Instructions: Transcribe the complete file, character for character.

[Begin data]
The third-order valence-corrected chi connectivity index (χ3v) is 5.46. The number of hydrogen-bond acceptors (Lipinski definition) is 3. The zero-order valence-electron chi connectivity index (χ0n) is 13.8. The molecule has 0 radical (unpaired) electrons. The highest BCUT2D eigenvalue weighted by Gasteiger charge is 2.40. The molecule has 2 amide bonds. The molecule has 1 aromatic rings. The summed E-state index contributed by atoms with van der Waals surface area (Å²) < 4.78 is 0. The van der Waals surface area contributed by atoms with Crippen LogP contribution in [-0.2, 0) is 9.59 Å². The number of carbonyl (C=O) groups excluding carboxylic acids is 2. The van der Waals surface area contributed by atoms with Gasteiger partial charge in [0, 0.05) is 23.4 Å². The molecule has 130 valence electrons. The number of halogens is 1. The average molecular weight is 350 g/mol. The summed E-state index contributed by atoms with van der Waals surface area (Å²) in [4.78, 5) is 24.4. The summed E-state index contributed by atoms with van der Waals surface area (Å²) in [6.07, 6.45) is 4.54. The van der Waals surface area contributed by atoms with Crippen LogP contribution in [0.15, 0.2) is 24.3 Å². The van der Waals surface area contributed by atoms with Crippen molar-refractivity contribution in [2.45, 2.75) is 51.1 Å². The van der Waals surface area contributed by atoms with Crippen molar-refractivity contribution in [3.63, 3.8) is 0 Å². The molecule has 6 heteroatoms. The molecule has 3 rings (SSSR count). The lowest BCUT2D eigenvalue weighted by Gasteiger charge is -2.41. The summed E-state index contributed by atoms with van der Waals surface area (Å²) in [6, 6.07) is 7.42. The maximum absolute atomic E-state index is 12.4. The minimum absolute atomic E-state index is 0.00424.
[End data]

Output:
The third-order valence-corrected chi connectivity index (χ3v) is 5.46. The number of hydrogen-bond acceptors (Lipinski definition) is 3. The zero-order valence-electron chi connectivity index (χ0n) is 13.8. The molecule has 0 radical (unpaired) electrons. The highest BCUT2D eigenvalue weighted by Gasteiger charge is 2.40. The molecule has 2 amide bonds. The molecule has 1 aromatic rings. The summed E-state index contributed by atoms with van der Waals surface area (Å²) < 4.78 is 0. The van der Waals surface area contributed by atoms with Crippen LogP contribution in [-0.2, 0) is 9.59 Å². The number of carbonyl (C=O) groups excluding carboxylic acids is 2. The van der Waals surface area contributed by atoms with Gasteiger partial charge in [0, 0.05) is 23.4 Å². The molecule has 130 valence electrons. The number of halogens is 1. The average molecular weight is 350 g/mol. The summed E-state index contributed by atoms with van der Waals surface area (Å²) in [4.78, 5) is 24.4. The summed E-state index contributed by atoms with van der Waals surface area (Å²) in [6.07, 6.45) is 4.54. The van der Waals surface area contributed by atoms with Crippen LogP contribution in [0.15, 0.2) is 24.3 Å². The van der Waals surface area contributed by atoms with Crippen molar-refractivity contribution in [2.45, 2.75) is 51.1 Å². The van der Waals surface area contributed by atoms with Crippen molar-refractivity contribution in [3.63, 3.8) is 0 Å². The molecule has 6 heteroatoms. The molecule has 3 rings (SSSR count). The lowest BCUT2D eigenvalue weighted by Gasteiger charge is -2.41. The summed E-state index contributed by atoms with van der Waals surface area (Å²) in [6, 6.07) is 7.42. The maximum absolute atomic E-state index is 12.4. The minimum absolute atomic E-state index is 0.00424.